This course will explore the various ways geographic information systems (GIS) can be used to answer biological questions. Students will use GIS software to study applications in ecology, conservation biology and environmental biology. A seminar/research project involving advanced applications is required. No prior GIS experience is required. Prerequisite: BIO 124 or equivalent.
BIO 559. Aquatic Ecology (2,4).
Functional relationships and productivity of freshwater communities are examined as they are affected by their physical, chemical and biotic environment. Organisms inhabiting lakes, ponds, rivers, streams and estuaries are studied at the population, community and ecosystem levels. Preparation of seminar topic papers required. Credit may not be earned in both BIO 459 and BIO 559.
BIO 560. Plant Cell and Tissue Culture (2,4).
Theory and practice of growing isolated plant cells, tissues and organs. Independent research project and class seminar expected. Prerequisites: General botany and chemistry. Credit may not be earned in both BIO 460 and BIO 560.
BIO 565. Environmental Toxicology (3,3).
The study of types, sources and biological effects of environmental pollutants. Class activities will include discussions of the biological effects of a broad range of pollutants. Labs will focus on the use of simulation models, geographic information systems and other software currently used in environmental toxicology for the analysis of environmental data. A presentation/research paper involving advanced applications is required. Prerequisite: BIO 224 or equivalent. Credit may not be earned in both BIO 465 and BIO 565.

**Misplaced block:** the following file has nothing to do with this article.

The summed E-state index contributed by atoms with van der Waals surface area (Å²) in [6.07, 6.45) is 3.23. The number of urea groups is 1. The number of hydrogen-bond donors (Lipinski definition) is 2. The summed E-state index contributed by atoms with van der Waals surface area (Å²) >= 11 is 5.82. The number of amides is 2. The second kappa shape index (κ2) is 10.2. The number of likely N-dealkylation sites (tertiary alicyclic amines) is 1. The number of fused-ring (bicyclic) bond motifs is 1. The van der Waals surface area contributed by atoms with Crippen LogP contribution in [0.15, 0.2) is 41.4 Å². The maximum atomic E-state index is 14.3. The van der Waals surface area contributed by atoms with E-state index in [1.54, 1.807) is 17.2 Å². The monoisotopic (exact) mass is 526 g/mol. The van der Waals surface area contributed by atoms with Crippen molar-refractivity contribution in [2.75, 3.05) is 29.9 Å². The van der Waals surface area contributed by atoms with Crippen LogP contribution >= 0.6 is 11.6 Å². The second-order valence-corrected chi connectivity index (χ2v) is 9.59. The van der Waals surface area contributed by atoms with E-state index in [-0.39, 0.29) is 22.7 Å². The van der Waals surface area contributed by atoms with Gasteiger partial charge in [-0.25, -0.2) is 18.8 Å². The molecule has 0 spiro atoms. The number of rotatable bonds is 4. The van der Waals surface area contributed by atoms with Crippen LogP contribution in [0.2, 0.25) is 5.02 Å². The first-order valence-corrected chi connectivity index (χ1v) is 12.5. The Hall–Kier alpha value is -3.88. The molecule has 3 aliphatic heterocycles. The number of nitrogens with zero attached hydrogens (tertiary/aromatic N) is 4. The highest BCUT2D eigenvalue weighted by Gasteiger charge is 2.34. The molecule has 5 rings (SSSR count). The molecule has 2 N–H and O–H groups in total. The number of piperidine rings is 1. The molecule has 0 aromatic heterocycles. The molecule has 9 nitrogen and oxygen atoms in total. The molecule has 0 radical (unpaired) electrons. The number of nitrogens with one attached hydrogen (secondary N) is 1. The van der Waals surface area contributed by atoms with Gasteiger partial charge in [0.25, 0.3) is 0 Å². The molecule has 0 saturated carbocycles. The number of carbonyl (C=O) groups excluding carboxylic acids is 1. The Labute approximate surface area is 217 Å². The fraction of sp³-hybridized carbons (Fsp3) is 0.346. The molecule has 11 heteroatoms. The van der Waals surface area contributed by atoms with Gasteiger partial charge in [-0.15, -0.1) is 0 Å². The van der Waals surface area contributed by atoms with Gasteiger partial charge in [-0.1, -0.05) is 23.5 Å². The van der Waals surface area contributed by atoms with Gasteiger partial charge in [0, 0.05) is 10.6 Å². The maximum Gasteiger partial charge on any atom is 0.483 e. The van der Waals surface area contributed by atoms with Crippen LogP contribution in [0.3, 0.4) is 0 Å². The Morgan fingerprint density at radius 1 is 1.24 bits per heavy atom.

BIO 566. Toxicology Seminar.
Advanced readings and discussions of the primary scientific literature with a focus on the biological effects of toxins at the genetic, cellular, physiological, and ecological level. An independent literature research project is required. Prerequisite: BIO 224 or equivalent. Credit may not be earned in both BIO 466 and BIO 566.
BIO 575. Advanced Cell and Molecular Biology.
This seminar-style course covers topics in advanced cell and molecular biology at the graduate level. Class format will be discussions from assigned review articles, followed by student-led presentations of assigned primary literature. Students write a research grant proposal and give an oral presentation of their proposal in class. Prerequisite: BIO 224.
BIO 582. Human Histology (3, 3).
This course presents the microscopic structure of cells, tissues and organs to explain normal physiological function and provides a basis for understanding disease mechanisms and altered cellular states. A special research project is required. Prerequisite: BIO 270 or BIO 290, or equivalent.
BIO 584. Comparative Endocrinology.
This course will study the hormonal regulation of physiological activity in different animals, from the cellular to the whole-organism level. Special emphasis will be paid to recent advances in cellular and molecular endocrinology as well as human endocrine disorders. A special research project is required. Prerequisite: BIO 270 or BIO 370, or equivalent.
BIO 586. Systematics of Vascular Plants (2,4).
Study of systematic theory and an overview of the classification and evolution of higher plants with particular attention to flowering plant families. Techniques for plant identification and collection and for construction of phylogenies will be taught in lab. An independent project and presentation will be required. Prerequisites: General botany and cell biology or equivalents. Credit may not be earned in both BIO 486 and BIO 586.
BIO 590. Biomechanics (3,3).